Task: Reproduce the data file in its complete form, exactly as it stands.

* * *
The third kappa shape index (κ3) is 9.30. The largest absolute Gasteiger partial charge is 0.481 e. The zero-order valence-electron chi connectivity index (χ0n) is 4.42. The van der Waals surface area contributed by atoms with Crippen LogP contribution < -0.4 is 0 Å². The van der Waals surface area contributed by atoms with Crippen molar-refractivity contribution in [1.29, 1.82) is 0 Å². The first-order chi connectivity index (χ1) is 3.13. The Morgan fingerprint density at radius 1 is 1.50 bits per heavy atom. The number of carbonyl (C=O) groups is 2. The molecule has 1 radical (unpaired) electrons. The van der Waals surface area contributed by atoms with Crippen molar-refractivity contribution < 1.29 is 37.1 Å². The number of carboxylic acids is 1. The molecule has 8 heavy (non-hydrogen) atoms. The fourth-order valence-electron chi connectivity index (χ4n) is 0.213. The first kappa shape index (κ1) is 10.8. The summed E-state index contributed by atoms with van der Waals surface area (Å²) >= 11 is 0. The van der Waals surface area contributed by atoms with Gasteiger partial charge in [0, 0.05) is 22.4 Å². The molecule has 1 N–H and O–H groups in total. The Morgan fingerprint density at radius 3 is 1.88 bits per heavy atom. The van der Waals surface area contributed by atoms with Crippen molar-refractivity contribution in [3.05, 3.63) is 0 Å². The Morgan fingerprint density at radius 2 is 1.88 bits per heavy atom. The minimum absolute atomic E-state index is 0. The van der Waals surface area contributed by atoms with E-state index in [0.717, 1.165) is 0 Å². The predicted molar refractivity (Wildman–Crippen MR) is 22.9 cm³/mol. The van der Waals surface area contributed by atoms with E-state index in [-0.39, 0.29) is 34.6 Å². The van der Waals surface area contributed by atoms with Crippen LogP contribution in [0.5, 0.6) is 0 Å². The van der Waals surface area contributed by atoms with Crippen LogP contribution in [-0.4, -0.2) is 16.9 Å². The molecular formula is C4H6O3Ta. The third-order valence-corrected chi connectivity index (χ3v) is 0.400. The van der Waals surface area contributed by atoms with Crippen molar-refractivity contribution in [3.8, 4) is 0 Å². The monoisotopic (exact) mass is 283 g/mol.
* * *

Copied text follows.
The third kappa shape index (κ3) is 9.30. The largest absolute Gasteiger partial charge is 0.481 e. The zero-order valence-electron chi connectivity index (χ0n) is 4.42. The van der Waals surface area contributed by atoms with Crippen LogP contribution < -0.4 is 0 Å². The van der Waals surface area contributed by atoms with Crippen molar-refractivity contribution in [1.29, 1.82) is 0 Å². The first-order chi connectivity index (χ1) is 3.13. The Morgan fingerprint density at radius 1 is 1.50 bits per heavy atom. The number of carbonyl (C=O) groups is 2. The molecule has 1 radical (unpaired) electrons. The van der Waals surface area contributed by atoms with Crippen molar-refractivity contribution < 1.29 is 37.1 Å². The number of carboxylic acids is 1. The molecule has 8 heavy (non-hydrogen) atoms. The fourth-order valence-electron chi connectivity index (χ4n) is 0.213. The first kappa shape index (κ1) is 10.8. The summed E-state index contributed by atoms with van der Waals surface area (Å²) >= 11 is 0. The van der Waals surface area contributed by atoms with Gasteiger partial charge in [0, 0.05) is 22.4 Å². The molecule has 1 N–H and O–H groups in total. The Morgan fingerprint density at radius 3 is 1.88 bits per heavy atom. The van der Waals surface area contributed by atoms with Crippen molar-refractivity contribution in [3.05, 3.63) is 0 Å². The Morgan fingerprint density at radius 2 is 1.88 bits per heavy atom. The minimum absolute atomic E-state index is 0. The van der Waals surface area contributed by atoms with E-state index in [0.717, 1.165) is 0 Å². The predicted molar refractivity (Wildman–Crippen MR) is 22.9 cm³/mol. The van der Waals surface area contributed by atoms with E-state index in [-0.39, 0.29) is 34.6 Å². The van der Waals surface area contributed by atoms with Crippen LogP contribution in [0.5, 0.6) is 0 Å². The van der Waals surface area contributed by atoms with Crippen LogP contribution in [-0.4, -0.2) is 16.9 Å². The molecular formula is C4H6O3Ta. The third-order valence-corrected chi connectivity index (χ3v) is 0.400. The van der Waals surface area contributed by atoms with Crippen molar-refractivity contribution in [3.8, 4) is 0 Å². The monoisotopic (exact) mass is 283 g/mol.